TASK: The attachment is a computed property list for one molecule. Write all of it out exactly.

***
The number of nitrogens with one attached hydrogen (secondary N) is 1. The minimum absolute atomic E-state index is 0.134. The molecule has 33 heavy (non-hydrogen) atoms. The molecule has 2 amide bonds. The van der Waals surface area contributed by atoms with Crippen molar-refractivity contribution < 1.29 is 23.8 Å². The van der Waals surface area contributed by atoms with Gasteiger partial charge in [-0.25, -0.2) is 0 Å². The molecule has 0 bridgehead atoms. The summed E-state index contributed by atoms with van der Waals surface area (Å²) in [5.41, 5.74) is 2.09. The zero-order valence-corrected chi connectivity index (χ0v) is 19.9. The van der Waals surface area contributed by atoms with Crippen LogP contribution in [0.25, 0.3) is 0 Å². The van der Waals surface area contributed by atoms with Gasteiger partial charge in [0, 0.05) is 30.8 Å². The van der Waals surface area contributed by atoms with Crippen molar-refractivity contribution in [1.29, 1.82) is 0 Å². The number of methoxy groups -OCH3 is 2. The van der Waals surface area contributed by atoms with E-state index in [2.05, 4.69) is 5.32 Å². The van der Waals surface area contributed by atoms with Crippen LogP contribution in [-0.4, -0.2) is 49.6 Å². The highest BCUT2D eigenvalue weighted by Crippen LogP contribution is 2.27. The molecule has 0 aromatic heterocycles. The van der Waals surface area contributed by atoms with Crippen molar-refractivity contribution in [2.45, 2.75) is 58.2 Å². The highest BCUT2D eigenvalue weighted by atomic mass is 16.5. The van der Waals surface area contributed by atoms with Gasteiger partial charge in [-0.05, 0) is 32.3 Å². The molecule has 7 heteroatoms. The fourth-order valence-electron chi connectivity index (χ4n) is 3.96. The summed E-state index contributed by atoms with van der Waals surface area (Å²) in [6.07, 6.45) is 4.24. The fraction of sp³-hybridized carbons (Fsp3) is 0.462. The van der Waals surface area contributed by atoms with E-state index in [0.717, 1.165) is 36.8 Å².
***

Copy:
The number of nitrogens with one attached hydrogen (secondary N) is 1. The minimum absolute atomic E-state index is 0.134. The molecule has 33 heavy (non-hydrogen) atoms. The molecule has 2 amide bonds. The van der Waals surface area contributed by atoms with Crippen molar-refractivity contribution < 1.29 is 23.8 Å². The van der Waals surface area contributed by atoms with Gasteiger partial charge in [-0.25, -0.2) is 0 Å². The molecule has 0 bridgehead atoms. The summed E-state index contributed by atoms with van der Waals surface area (Å²) in [5.41, 5.74) is 2.09. The zero-order valence-corrected chi connectivity index (χ0v) is 19.9. The van der Waals surface area contributed by atoms with Crippen LogP contribution in [0.25, 0.3) is 0 Å². The van der Waals surface area contributed by atoms with Gasteiger partial charge in [0, 0.05) is 30.8 Å². The van der Waals surface area contributed by atoms with Crippen molar-refractivity contribution in [1.29, 1.82) is 0 Å². The number of methoxy groups -OCH3 is 2. The van der Waals surface area contributed by atoms with E-state index in [2.05, 4.69) is 5.32 Å². The van der Waals surface area contributed by atoms with Crippen LogP contribution in [-0.4, -0.2) is 49.6 Å². The highest BCUT2D eigenvalue weighted by Crippen LogP contribution is 2.27. The molecule has 0 aromatic heterocycles. The van der Waals surface area contributed by atoms with Crippen molar-refractivity contribution in [2.45, 2.75) is 58.2 Å². The highest BCUT2D eigenvalue weighted by atomic mass is 16.5. The van der Waals surface area contributed by atoms with Gasteiger partial charge in [-0.05, 0) is 32.3 Å². The molecule has 7 heteroatoms. The fourth-order valence-electron chi connectivity index (χ4n) is 3.96. The summed E-state index contributed by atoms with van der Waals surface area (Å²) in [6.07, 6.45) is 4.24. The fraction of sp³-hybridized carbons (Fsp3) is 0.462. The van der Waals surface area contributed by atoms with E-state index in [0.717, 1.165) is 36.8 Å².